At a clinical trial by the Memorial Sloan Kettering Cancer Center, a drug named Dostarlimab was administered to patients with rectal cancer, who have now been declared ‘cancer free’. Here’s all you need to know about the trial and the future of the study.
Feature image credits: Memorial Sloan Kettering Cancer Center
It was a life-changing day for 12 patients living in the United States when they found that their cancer had vanished, thanks to a small clinical trial. Of the total number of patients, these were the patients who completed the trial.
The New York Times reported that a drug named Dostarlimab was administered to these patients — all suffering from rectal cancer — over six months. All 12 patients entered remission after the period.
Dr Luis Diaz, one of the authors of the study published in the New England Medical Journal and oncologist at the Memorial Sloan Kettering Cancer Center (MSK) in New York, told New York Times that this was “the first time this has happened in the history of cancer”.
Dr Andrea Cercek, co-researcher, said, “It’s incredibly rewarding to get these happy tears and happy emails from the patients in this study who finish treatment and realise, ‘Oh my God, I get to keep all my normal body functions that I feared I might lose to radiation or surgery’.”
Dostarlimab is a monoclonal antibody (made by cloning a unique white blood cell) that is used to treat endometrial cancer. Over the last few years, the drug has gained favourable responses from organisations such as the Committee for Medicinal Products for Human Use and the European Medicines Agency, who recommended the granting of conditional marketing authorisation for Jemperli, the brand name under which the drug is sold.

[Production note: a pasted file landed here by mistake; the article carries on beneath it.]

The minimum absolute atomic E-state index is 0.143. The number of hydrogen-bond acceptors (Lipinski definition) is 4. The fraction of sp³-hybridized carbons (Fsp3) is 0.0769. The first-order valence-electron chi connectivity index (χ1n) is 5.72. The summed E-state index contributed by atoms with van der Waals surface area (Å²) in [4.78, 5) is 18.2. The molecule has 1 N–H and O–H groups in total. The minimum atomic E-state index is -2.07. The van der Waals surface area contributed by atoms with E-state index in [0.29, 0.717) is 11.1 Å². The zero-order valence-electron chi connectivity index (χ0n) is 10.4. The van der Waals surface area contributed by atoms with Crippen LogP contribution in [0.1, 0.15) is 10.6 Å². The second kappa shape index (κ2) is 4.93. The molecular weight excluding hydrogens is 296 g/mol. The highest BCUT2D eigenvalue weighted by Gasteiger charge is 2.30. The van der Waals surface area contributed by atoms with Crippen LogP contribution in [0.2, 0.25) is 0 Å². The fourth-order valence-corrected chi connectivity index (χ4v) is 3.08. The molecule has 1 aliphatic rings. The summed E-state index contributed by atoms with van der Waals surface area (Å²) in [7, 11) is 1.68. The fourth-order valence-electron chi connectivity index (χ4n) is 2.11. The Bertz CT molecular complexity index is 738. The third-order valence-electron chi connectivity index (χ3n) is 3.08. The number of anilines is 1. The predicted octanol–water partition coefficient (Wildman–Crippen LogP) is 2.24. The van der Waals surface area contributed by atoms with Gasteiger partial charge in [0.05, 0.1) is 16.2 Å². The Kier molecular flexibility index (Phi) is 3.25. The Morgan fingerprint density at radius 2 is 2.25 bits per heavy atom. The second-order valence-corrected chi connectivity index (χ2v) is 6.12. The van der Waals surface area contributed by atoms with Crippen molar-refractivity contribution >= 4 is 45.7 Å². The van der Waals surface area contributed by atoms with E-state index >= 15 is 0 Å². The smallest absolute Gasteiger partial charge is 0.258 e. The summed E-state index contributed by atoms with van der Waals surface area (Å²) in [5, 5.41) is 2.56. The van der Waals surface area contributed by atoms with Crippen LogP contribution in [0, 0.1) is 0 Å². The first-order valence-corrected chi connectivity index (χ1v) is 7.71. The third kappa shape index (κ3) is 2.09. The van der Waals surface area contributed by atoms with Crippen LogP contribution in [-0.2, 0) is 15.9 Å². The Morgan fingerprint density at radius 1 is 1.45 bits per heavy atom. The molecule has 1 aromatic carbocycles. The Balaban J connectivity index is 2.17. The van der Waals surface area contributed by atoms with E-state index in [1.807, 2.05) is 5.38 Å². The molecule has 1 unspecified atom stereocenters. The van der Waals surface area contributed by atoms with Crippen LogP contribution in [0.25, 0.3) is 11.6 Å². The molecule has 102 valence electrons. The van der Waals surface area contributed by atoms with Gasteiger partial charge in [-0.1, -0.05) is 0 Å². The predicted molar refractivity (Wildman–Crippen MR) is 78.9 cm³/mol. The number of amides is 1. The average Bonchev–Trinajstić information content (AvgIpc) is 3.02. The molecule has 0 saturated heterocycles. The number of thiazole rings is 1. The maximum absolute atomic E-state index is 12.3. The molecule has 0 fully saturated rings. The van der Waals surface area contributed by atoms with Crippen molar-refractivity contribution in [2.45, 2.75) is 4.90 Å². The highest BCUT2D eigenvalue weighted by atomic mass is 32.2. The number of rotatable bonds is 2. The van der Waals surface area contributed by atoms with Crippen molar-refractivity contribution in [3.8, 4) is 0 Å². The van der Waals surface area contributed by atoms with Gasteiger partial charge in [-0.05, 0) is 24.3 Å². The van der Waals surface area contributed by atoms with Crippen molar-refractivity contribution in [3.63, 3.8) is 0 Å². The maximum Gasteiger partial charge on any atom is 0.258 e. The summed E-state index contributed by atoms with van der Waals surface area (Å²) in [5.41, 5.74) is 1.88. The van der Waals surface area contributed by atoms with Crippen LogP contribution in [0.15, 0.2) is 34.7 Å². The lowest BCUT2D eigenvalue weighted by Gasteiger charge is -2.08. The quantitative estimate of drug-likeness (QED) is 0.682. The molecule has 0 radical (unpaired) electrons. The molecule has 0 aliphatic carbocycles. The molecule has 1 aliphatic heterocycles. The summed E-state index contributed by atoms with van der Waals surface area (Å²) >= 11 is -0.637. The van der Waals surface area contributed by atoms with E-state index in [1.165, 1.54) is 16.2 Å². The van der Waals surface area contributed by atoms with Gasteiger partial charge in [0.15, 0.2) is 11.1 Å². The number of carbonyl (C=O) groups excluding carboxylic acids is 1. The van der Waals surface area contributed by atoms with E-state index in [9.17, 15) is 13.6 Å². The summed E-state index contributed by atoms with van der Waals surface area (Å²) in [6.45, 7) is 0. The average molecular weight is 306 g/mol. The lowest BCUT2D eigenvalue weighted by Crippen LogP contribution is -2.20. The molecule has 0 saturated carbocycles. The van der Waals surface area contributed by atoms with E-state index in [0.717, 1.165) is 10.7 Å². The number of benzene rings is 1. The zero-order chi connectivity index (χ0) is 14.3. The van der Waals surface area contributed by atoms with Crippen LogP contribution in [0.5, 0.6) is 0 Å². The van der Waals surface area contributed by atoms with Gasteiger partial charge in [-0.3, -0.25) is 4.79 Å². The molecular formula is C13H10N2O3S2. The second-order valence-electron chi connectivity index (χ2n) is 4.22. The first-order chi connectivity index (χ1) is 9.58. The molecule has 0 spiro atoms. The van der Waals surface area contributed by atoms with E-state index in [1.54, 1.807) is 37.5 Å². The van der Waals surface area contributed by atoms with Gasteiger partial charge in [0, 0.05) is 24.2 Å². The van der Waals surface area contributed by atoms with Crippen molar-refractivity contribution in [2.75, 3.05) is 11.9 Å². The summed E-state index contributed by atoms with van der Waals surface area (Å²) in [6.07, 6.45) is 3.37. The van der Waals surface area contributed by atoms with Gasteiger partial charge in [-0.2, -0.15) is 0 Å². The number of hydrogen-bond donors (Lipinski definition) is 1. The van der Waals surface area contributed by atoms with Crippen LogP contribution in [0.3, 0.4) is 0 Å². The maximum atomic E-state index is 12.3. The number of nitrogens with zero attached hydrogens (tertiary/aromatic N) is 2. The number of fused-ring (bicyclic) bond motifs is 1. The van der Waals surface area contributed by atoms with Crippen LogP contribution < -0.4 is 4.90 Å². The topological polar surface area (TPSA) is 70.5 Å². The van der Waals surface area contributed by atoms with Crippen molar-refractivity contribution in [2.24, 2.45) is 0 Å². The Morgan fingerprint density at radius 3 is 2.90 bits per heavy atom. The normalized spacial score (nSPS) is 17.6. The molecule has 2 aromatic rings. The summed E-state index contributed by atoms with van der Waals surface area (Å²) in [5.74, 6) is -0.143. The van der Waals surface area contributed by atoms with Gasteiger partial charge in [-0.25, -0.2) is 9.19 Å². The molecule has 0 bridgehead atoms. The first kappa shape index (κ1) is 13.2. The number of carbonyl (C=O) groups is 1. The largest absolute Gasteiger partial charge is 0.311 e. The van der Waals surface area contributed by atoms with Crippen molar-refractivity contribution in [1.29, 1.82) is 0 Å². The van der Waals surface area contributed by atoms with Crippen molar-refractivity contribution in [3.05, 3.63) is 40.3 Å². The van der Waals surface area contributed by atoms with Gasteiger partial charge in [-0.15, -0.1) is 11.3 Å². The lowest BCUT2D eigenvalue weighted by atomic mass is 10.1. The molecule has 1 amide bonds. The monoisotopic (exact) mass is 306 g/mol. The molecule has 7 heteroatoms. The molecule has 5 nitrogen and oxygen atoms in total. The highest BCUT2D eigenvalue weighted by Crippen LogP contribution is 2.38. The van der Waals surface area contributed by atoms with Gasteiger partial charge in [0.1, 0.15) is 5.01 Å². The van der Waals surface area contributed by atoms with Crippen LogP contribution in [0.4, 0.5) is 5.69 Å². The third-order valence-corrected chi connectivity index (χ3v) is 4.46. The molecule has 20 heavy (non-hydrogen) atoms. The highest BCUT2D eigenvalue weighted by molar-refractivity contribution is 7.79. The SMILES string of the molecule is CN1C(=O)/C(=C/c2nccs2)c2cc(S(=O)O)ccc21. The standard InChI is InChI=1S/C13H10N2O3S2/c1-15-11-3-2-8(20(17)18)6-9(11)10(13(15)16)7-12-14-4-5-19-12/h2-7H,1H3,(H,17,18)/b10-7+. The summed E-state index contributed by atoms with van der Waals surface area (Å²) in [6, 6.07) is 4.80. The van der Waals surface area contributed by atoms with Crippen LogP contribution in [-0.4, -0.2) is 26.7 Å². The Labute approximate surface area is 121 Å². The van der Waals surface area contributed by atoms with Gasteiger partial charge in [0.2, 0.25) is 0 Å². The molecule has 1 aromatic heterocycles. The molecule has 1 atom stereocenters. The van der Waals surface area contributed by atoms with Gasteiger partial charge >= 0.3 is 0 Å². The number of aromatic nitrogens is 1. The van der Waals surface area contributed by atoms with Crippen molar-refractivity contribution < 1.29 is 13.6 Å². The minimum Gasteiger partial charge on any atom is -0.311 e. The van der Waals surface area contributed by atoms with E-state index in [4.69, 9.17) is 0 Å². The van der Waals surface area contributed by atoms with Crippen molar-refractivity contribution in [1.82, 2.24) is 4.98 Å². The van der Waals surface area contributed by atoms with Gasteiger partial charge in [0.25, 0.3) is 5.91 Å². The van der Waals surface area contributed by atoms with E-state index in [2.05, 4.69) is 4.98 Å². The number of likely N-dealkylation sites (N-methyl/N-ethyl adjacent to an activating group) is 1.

The Independent said, “Dostarlimab is an immunotherapy drug used in the treatment of endometrial cancer, but this was the first clinical investigation into whether it could be effective against rectal cancer tumours. The drug works by unmasking cancer cells, allowing the immune system to identify and destroy them.”
The side effects of the drug include allergic reactions (hives, rashes), fever, and light-headedness. However, it can have many more serious and fatal side effects such as chest pains, irregular heartbeat, seizures, hallucinations, nausea, kidney problems, and more. MSK’s website has a more detailed analysis of such adverse effects.
Patients chosen included those who were 18 years of age or above and had either stage II or III rectal cancer. The study stated, “Other key eligibility criteria included no previous receipt of immunotherapy, chemotherapy, or radiation for the rectal tumour and no active autoimmune disease, active infectious disease, or recent receipt (within the previous seven days) of immunosuppressive therapy.”
The trial participants were administered the drug every three weeks for six months, and their cancers had only advanced locally — they hadn’t spread to their other organs.
In an editorial accompanying the study, the authors noted, “At a median follow-up of one year, none of the 12 patients had needed other treatment, and none had had cancer regrowth. None of the patients had adverse events of grade 3 or higher.”